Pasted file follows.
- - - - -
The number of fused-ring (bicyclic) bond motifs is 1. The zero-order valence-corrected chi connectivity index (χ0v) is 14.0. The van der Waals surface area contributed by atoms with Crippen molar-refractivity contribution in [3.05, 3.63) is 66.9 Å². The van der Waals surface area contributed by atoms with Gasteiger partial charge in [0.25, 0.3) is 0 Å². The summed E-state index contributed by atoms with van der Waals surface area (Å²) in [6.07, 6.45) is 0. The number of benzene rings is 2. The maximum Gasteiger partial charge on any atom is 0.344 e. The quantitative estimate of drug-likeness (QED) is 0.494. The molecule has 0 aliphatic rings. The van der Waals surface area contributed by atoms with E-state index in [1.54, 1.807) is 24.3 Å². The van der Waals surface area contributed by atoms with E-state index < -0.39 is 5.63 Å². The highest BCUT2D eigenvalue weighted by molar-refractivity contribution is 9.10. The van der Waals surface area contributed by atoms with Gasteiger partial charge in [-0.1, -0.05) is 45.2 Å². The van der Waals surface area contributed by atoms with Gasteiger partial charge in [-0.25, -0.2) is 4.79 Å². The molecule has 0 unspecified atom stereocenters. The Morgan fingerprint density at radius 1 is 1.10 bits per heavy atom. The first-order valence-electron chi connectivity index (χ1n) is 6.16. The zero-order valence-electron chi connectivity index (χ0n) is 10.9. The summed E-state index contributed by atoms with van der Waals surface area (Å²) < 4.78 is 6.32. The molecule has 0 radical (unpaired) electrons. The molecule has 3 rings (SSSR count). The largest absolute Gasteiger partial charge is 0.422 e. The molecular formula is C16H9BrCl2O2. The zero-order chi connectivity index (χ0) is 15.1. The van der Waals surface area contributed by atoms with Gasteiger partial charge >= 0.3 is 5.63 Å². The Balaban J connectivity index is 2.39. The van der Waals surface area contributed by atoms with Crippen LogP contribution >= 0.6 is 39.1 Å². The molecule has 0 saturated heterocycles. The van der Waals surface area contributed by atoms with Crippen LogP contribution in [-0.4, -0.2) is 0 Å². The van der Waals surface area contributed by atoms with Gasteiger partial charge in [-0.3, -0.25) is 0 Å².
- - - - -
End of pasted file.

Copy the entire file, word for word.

The number of fused-ring (bicyclic) bond motifs is 1. The zero-order valence-corrected chi connectivity index (χ0v) is 14.0. The van der Waals surface area contributed by atoms with Crippen molar-refractivity contribution in [3.05, 3.63) is 66.9 Å². The van der Waals surface area contributed by atoms with Gasteiger partial charge in [0.25, 0.3) is 0 Å². The summed E-state index contributed by atoms with van der Waals surface area (Å²) in [6.07, 6.45) is 0. The number of benzene rings is 2. The maximum Gasteiger partial charge on any atom is 0.344 e. The quantitative estimate of drug-likeness (QED) is 0.494. The molecule has 0 aliphatic rings. The van der Waals surface area contributed by atoms with E-state index in [1.54, 1.807) is 24.3 Å². The van der Waals surface area contributed by atoms with E-state index < -0.39 is 5.63 Å². The highest BCUT2D eigenvalue weighted by molar-refractivity contribution is 9.10. The van der Waals surface area contributed by atoms with Gasteiger partial charge in [-0.1, -0.05) is 45.2 Å². The van der Waals surface area contributed by atoms with Gasteiger partial charge in [-0.25, -0.2) is 4.79 Å². The molecule has 0 unspecified atom stereocenters. The Morgan fingerprint density at radius 1 is 1.10 bits per heavy atom. The first-order valence-electron chi connectivity index (χ1n) is 6.16. The zero-order valence-electron chi connectivity index (χ0n) is 10.9. The summed E-state index contributed by atoms with van der Waals surface area (Å²) < 4.78 is 6.32. The molecule has 0 radical (unpaired) electrons. The molecule has 3 rings (SSSR count). The largest absolute Gasteiger partial charge is 0.422 e. The molecular formula is C16H9BrCl2O2. The zero-order chi connectivity index (χ0) is 15.1. The van der Waals surface area contributed by atoms with Gasteiger partial charge >= 0.3 is 5.63 Å². The Balaban J connectivity index is 2.39. The van der Waals surface area contributed by atoms with Crippen LogP contribution >= 0.6 is 39.1 Å². The molecule has 0 saturated heterocycles. The van der Waals surface area contributed by atoms with Crippen LogP contribution in [-0.4, -0.2) is 0 Å². The van der Waals surface area contributed by atoms with Gasteiger partial charge in [-0.3, -0.25) is 0 Å².